Strickler, 527 U.S. 263; see Howard, 2012
Ark. 177, 403 S.W.3d 38. Impeachment evidence that is
material, as well as exculpatory evidence, falls within the
Brady rule. Bagley, 473 U.S. 667.
Brady violation alleged by Davis in the 2007
petition was his contention that certain evidence and a
laboratory report had been withheld from the defense at his
trial. The evidence concerned the absence of his hair on the
victim or the lack of a match of hairs found on the victim to
him. The report, by a fingerprint examiner, concerned
fingerprints, or the lack of them, on the victim's keys.
This court held that Davis had not established a
Brady violation in that he had not asserted that the
evidence at issue was withheld from the defense; he argued
only that it had not been presented to the jury at trial or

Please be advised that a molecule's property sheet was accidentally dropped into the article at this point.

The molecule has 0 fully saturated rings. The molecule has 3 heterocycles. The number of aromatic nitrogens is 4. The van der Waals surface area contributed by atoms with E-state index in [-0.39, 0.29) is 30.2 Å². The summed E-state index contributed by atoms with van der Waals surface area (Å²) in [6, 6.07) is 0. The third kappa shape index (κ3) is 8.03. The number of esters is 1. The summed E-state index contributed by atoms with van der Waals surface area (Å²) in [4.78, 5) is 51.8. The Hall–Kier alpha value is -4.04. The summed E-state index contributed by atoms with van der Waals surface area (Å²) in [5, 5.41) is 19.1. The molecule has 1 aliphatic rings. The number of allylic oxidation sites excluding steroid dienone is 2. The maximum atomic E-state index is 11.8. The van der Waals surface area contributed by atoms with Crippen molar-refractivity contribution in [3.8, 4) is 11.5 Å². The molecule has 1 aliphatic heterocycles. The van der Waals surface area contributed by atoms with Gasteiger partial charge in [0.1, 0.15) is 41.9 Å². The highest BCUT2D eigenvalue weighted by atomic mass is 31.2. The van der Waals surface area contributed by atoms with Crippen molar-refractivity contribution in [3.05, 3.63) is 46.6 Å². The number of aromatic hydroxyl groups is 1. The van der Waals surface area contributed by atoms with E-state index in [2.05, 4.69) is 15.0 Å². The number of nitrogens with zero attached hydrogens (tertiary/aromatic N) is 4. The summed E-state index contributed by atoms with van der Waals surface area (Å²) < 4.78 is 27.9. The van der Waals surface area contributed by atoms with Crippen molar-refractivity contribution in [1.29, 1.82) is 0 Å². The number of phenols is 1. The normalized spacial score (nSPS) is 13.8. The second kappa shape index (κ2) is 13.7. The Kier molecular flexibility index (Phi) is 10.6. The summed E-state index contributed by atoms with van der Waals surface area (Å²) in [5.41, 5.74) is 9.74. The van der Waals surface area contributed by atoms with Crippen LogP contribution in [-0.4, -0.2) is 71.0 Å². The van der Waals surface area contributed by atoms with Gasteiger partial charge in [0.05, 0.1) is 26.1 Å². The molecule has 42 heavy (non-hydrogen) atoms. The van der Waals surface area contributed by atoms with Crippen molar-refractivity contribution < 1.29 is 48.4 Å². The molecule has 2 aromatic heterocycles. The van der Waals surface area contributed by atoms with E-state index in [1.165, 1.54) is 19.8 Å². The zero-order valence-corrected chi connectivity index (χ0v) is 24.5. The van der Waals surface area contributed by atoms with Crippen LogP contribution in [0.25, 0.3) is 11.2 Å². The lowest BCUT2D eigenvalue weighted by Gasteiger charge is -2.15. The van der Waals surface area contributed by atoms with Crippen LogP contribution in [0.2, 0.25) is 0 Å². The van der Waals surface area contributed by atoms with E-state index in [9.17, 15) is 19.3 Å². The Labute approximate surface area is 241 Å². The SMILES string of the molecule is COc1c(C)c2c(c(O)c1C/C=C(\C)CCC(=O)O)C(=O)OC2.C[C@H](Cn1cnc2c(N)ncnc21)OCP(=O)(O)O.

was never developed through testing. Also, Davis did not
present facts to support his claim to satisfy the second
element of a Brady violation. Moreover, even if
withheld, the evidence that Davis portrayed as exculpatory
would not have prevented the judgment had it been disclosed,
considering the evidence adduced at trial and contained in
Davis's own description of the events pertaining to the
offenses. Davis, CR 97-401, slip op. at 2. We noted
in the opinion declining to grant leave to proceed in the
trial court with a coram-nobis petition that, if testing had
failed to identify Davis's fingerprints or hair, or
testing had shown the hairs or any fingerprints belonged to
another individual, and that evidence had been presented to
the jury, the evidence would not have served to raise a
reasonable probability that the judgment of conviction would